Excellent points, GreyHam. I encourage my students to use a "mini lesson planner" we have for day to day planning, rather than the full scale one used for formal assessment. Very often, though, they say that, at the development stage they are at, they prefer the longer version, because it helps them structure what they do and keep them focused. Of course, they wean themselves of the longer version as they become more confident about what they do.

     
  11. RaymondSoltysek

    RaymondSoltysek New commenter

  12. I see your giving me the silent treatment lasted less than a day.
    Having now lowered yourself to flaming are you still claiming the moral high ground?
     
  13. We continually have this argument because rather than defend what you are saying you resort to high levels of pendantry and cry foul.
    For example - I assumed that you approved of Jennifer's work having called her 'a credit to the profession' after reading her post. Since the post was about only about her working methods I can't see any other reason for you to make such a claim - yet you cried foul anyway and accused me of telling lies.
    Despite the high standards you demand of everyone else you freely make assumptions about other people - for example from my 'tone' you found it perfectly acceptable to assume that Jennifer is young.
    It's already been suggested at least once that you can't claim the moral high ground when you are resorting to ad hominems.
     
  14. I don't wish to fan the flames of this argument, but I really don't understand why people choose to be so aggressive and argumentative on these forums. I've been at the end of some quite blunt replies to questions or comments, and I've read some of the long and involved arguments that seem to appear quite frequently.
    I'm an NQT and I use these forums to ask for help (that I'm not getting in school), listen to advice, learn from reading about other people's questions and answers... not to argue with people or pull apart opinions or ideas.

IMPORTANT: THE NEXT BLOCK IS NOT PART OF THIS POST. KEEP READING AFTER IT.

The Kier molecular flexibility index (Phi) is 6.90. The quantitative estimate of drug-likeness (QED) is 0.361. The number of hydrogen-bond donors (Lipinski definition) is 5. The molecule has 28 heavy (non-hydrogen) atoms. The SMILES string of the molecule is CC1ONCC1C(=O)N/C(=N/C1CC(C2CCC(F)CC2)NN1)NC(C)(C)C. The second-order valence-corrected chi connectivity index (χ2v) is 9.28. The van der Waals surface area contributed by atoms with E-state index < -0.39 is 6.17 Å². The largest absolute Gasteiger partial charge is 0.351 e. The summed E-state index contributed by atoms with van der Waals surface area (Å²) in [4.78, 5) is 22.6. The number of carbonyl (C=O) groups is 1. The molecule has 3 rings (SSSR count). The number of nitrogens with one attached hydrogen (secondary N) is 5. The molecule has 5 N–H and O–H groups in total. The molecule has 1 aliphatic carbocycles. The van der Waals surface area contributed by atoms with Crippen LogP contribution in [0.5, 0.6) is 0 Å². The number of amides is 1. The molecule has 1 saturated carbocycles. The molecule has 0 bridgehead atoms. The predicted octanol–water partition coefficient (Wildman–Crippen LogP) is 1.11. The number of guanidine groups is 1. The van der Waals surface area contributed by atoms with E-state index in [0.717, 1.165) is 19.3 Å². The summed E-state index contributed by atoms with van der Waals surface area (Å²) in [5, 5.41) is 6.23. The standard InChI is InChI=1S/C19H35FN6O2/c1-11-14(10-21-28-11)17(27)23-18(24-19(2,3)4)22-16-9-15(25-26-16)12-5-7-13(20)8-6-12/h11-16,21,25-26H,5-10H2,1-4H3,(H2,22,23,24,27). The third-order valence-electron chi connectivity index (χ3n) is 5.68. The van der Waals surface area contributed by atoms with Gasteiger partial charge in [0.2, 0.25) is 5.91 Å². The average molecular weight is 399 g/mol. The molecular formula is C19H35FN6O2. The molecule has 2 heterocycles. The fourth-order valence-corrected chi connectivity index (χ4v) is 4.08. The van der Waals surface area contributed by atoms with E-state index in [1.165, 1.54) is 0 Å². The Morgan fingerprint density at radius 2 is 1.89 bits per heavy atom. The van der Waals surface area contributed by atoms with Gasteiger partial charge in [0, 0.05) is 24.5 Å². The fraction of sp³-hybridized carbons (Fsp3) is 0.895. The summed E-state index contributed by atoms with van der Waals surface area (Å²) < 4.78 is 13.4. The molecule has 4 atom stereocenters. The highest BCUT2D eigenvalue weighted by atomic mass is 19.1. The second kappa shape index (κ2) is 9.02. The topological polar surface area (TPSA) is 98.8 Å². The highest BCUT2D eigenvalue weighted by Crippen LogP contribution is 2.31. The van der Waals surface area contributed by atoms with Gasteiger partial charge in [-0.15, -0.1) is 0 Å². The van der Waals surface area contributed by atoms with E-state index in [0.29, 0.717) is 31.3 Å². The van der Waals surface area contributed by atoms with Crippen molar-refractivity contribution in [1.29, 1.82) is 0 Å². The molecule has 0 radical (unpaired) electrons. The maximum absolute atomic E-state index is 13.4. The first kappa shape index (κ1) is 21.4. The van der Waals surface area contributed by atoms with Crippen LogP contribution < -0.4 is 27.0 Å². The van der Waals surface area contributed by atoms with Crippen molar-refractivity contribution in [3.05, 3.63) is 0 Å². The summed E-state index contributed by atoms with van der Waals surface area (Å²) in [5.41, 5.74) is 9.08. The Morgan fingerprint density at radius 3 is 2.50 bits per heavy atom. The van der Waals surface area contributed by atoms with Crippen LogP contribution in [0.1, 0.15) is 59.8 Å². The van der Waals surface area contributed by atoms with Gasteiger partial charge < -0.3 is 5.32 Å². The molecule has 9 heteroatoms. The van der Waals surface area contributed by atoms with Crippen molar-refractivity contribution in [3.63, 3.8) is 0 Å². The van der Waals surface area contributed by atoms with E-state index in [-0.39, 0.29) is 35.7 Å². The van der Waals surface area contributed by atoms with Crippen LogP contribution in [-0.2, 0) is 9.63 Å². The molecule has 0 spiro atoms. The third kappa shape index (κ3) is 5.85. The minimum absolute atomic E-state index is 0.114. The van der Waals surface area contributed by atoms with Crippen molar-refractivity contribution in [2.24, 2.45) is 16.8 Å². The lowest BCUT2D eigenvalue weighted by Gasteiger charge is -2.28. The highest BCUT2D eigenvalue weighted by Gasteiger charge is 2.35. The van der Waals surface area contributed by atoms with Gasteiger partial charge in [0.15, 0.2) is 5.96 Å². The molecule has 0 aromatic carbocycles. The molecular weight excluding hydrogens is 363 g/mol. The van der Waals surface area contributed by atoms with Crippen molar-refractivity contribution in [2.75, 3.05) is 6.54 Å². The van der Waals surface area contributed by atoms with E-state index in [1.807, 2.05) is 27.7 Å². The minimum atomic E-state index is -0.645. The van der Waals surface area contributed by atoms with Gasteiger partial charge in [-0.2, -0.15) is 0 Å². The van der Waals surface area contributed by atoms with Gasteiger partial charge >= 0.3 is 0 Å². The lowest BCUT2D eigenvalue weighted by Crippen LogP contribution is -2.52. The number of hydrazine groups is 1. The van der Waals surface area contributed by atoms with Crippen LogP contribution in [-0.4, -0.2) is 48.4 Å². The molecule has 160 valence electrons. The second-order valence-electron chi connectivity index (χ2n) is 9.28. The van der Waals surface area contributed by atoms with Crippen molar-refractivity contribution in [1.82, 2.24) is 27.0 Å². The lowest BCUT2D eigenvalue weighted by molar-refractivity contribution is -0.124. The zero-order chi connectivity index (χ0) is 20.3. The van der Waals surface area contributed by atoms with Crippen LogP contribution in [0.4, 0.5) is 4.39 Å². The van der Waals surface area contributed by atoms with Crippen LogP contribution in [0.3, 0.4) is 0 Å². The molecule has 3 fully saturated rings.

15. Raymond. I still can't understand why you think a person being critical or disagreeing with someone can be interpreted as bullying. Calling someone 'utter scum' could be construed as that though.

    In response to some of your earlier comments:

    Leonard being sceptical of her experience doesnt mean she was lying. She could for example, simply be mistaken.

    Saying someone is "wasting her time" doesn't equate to bullying, at worst its simply impolite.

    Some mentors could be incompetent. Just as some might be excellent.

    A public forum is a public forum. If you post an opinion or relate an experience, people might question or disagreeing with you. Its not the end of the world and unless a campaign of abuse or harrassment starts up, Its unlikely to constitute bullying.

    "Her reward is leonards 'scepticism'" so what. That isnt bullying someone.
     
  16. "Do you think she will ever reply to appeals for information ever again on this thread?" who knows? Hopefully, she is more than welcome. Most teachers are probably thick skinned enough to handle someone simply disagreeing with Them, however polite they may or may not be.
     
  17. "I couldn't care less if you don't "understand" that" Thats a shame. As an NQT i would hope that someone who works with new teachers, such as yourself, would care.
     
  18. Raymondyou also quoted a couple of messages you recieved from jennifer in your inbox. I am not clear how either of these support your claims of bullying or explain your 'anger'. once again, disagreeing with or questioning something is not bullying. Referring to something as 'tick box exercises' is at worst, dismissive. Its not abusive.
     
  19. RaymondSoltysek

    RaymondSoltysek New commenter

    Watch you don't break your spine bending over backwards to accommodate your crony.
     
  20. Is that it? after my reasonable and balanced responses you come up with this? Essentially admitting defeat and resorting to insults because i carefully explained why i thought you were wrong. Politely i might add.

    And i am still waiting for you to explain why, given your apparent outrage at leonards mild comments, you have elected not to challenge someone like JamesTES, who regularly posts in a more inflammatory manner.